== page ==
More successful than the work in SB2006 “Living in a Dangerous World”
The singular installation that is part of Theatrework’s Creatives-in-Residencies (CIR) is definitely more developed stylistically, technically and symbolically than the work “Living in a Dangerous World” last seen at Tanglin Camp, in the Singapore Biennale. This one is less tacky, better executed. Set in a darken space, and interactive as one walked on a large triangular walk-way. The works came to life, with light, sound or visuals by stepping on the red squares, corresponding to each apex of the triangle. Each apex had a particular setup which loosely corresponds to its rather unconvincing title “Signs, Omens and relics of Faith”. It is unpersuasive because the title words are too heavily connotated to religion, while none is seen here. The artist has this to say in the booklet handout:
“The word SIGNS suggest a marker of something in the present, OMENS a marker of something in the future, and RELICS a marker of the past. So the element of time is very important, objects gain meaning, and somehow lose meaning as time progresses.”
Instead, we do see by stretching the one’s imagination, the complex personal symbolism involved, suggesting that everything in the exhibit meant something past, present and future – each and every object is considered and deliberate; every action and video edit is measured – and Brian is suggesting a futile cycle of urban anxiety and productivity (symbolised by the young woman in office wear, in the act of day dreaming in the video monitors), skyscrapers climbing higher (the triple projection screens), of life and death of culture and just about everything else (the platter of white ready-mades).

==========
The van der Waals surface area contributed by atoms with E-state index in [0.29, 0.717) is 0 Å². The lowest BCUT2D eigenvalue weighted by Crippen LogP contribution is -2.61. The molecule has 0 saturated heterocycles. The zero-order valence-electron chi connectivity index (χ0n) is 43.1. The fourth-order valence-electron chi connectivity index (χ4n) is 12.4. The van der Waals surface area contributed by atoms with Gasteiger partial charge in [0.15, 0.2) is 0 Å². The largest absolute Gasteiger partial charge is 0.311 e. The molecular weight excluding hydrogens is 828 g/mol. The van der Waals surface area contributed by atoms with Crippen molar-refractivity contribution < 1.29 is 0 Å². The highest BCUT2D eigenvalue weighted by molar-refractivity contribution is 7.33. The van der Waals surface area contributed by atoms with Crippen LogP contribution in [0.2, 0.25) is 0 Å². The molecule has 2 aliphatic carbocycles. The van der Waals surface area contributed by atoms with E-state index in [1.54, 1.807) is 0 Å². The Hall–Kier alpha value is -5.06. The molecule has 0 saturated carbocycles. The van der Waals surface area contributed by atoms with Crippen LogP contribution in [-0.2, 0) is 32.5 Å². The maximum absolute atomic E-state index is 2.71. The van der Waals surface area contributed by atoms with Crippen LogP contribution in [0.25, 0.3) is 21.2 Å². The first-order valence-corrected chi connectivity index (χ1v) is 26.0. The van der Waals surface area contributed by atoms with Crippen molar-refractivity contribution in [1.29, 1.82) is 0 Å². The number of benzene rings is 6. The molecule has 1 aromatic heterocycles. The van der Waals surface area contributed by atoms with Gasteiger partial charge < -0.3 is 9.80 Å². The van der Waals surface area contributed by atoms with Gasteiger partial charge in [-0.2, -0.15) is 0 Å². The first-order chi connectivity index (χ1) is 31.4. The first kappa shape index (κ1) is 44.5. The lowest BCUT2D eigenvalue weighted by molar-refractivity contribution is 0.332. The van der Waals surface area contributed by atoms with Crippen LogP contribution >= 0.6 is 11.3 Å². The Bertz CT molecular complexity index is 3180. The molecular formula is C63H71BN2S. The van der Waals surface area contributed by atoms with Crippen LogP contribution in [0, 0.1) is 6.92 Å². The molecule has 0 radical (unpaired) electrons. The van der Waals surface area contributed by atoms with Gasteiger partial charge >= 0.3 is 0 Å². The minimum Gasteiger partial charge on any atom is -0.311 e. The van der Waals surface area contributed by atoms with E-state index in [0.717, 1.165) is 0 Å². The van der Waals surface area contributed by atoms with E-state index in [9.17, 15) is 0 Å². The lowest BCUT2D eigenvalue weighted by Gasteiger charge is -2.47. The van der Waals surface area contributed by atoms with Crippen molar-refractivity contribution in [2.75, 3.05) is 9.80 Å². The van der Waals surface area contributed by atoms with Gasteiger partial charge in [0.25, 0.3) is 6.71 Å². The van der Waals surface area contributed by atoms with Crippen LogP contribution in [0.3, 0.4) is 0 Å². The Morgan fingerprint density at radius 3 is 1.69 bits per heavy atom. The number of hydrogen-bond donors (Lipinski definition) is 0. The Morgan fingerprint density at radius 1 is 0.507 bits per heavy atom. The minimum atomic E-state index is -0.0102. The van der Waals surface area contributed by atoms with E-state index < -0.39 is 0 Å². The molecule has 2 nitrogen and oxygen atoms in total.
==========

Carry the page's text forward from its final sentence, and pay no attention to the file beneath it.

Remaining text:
The most fun work could possibly be the white on white platter of objects, offering no right answers for the symbolism behind the work. Ready-mades seem like the artist’s preferred material and a strength in this installation. The water and chrysanthemum could symbolise life and death, the eggs could symbolise wealth and fertility, the Mao Ze Dong statues could mean Chinese Culture, and the cubic Astroboy could signify the fragmenting ing cultures in general. The male and female hands, holding shards of glass could suggest the fragility of life, and meaning, in the cycle of all these.
I think Brian Gothong Tan is one of those constantly defining standards for multi-media visual arts in Singapore. His messages, propagated by an acute understanding of video images stands out from a lot of other works seen locally. If this is a sign of better things to expect from the young artist, I am glad that the omen is auspicious and that he has shed the relics of ‘over doing’ kitsch.
6 of 10 stars (Proudly said it’s worth the trip)
extended till Feb 7.
72-13, Mohamed Sultan Road (the same building as STPI)